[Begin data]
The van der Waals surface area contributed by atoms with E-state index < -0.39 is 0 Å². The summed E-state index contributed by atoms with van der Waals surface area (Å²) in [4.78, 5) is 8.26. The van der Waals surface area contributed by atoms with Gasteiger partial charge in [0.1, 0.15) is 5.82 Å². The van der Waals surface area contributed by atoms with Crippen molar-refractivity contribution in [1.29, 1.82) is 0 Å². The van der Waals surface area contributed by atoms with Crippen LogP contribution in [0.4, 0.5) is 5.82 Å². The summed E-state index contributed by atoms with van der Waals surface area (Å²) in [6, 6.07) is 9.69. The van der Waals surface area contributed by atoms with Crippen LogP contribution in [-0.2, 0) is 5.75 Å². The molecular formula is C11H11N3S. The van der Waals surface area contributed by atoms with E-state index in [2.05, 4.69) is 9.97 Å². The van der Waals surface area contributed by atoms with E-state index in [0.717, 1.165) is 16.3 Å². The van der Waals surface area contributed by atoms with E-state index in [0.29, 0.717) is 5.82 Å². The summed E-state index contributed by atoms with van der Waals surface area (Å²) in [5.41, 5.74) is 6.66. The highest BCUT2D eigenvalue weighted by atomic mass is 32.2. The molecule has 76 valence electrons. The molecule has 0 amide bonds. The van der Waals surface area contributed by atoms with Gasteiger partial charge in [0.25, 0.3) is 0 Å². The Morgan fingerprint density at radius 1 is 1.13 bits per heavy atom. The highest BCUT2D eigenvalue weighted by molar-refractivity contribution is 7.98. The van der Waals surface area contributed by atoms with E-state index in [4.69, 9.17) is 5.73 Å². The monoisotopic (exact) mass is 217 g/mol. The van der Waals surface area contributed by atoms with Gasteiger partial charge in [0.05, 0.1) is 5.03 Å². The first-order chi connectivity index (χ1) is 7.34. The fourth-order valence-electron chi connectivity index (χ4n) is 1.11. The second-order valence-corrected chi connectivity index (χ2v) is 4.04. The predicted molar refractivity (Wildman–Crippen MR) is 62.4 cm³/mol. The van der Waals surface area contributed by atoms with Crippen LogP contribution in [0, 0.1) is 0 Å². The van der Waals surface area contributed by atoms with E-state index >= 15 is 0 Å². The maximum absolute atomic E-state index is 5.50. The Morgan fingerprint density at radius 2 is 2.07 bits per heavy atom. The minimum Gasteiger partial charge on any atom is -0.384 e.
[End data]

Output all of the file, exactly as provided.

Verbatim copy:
The van der Waals surface area contributed by atoms with E-state index < -0.39 is 0 Å². The summed E-state index contributed by atoms with van der Waals surface area (Å²) in [4.78, 5) is 8.26. The van der Waals surface area contributed by atoms with Gasteiger partial charge in [0.1, 0.15) is 5.82 Å². The van der Waals surface area contributed by atoms with Crippen molar-refractivity contribution in [1.29, 1.82) is 0 Å². The van der Waals surface area contributed by atoms with Crippen LogP contribution in [0.4, 0.5) is 5.82 Å². The summed E-state index contributed by atoms with van der Waals surface area (Å²) in [6, 6.07) is 9.69. The van der Waals surface area contributed by atoms with Crippen LogP contribution in [-0.2, 0) is 5.75 Å². The molecular formula is C11H11N3S. The van der Waals surface area contributed by atoms with E-state index in [2.05, 4.69) is 9.97 Å². The van der Waals surface area contributed by atoms with E-state index in [0.717, 1.165) is 16.3 Å². The van der Waals surface area contributed by atoms with E-state index in [0.29, 0.717) is 5.82 Å². The summed E-state index contributed by atoms with van der Waals surface area (Å²) in [5.41, 5.74) is 6.66. The highest BCUT2D eigenvalue weighted by atomic mass is 32.2. The molecule has 76 valence electrons. The molecule has 0 amide bonds. The van der Waals surface area contributed by atoms with Gasteiger partial charge in [0.25, 0.3) is 0 Å². The Morgan fingerprint density at radius 1 is 1.13 bits per heavy atom. The highest BCUT2D eigenvalue weighted by molar-refractivity contribution is 7.98. The van der Waals surface area contributed by atoms with E-state index in [4.69, 9.17) is 5.73 Å². The monoisotopic (exact) mass is 217 g/mol. The van der Waals surface area contributed by atoms with Gasteiger partial charge in [0.05, 0.1) is 5.03 Å². The first-order chi connectivity index (χ1) is 7.34. The fourth-order valence-electron chi connectivity index (χ4n) is 1.11. The second-order valence-corrected chi connectivity index (χ2v) is 4.04. The predicted molar refractivity (Wildman–Crippen MR) is 62.4 cm³/mol. The van der Waals surface area contributed by atoms with Crippen LogP contribution in [0, 0.1) is 0 Å². The van der Waals surface area contributed by atoms with E-state index >= 15 is 0 Å². The maximum absolute atomic E-state index is 5.50. The Morgan fingerprint density at radius 2 is 2.07 bits per heavy atom. The minimum Gasteiger partial charge on any atom is -0.384 e.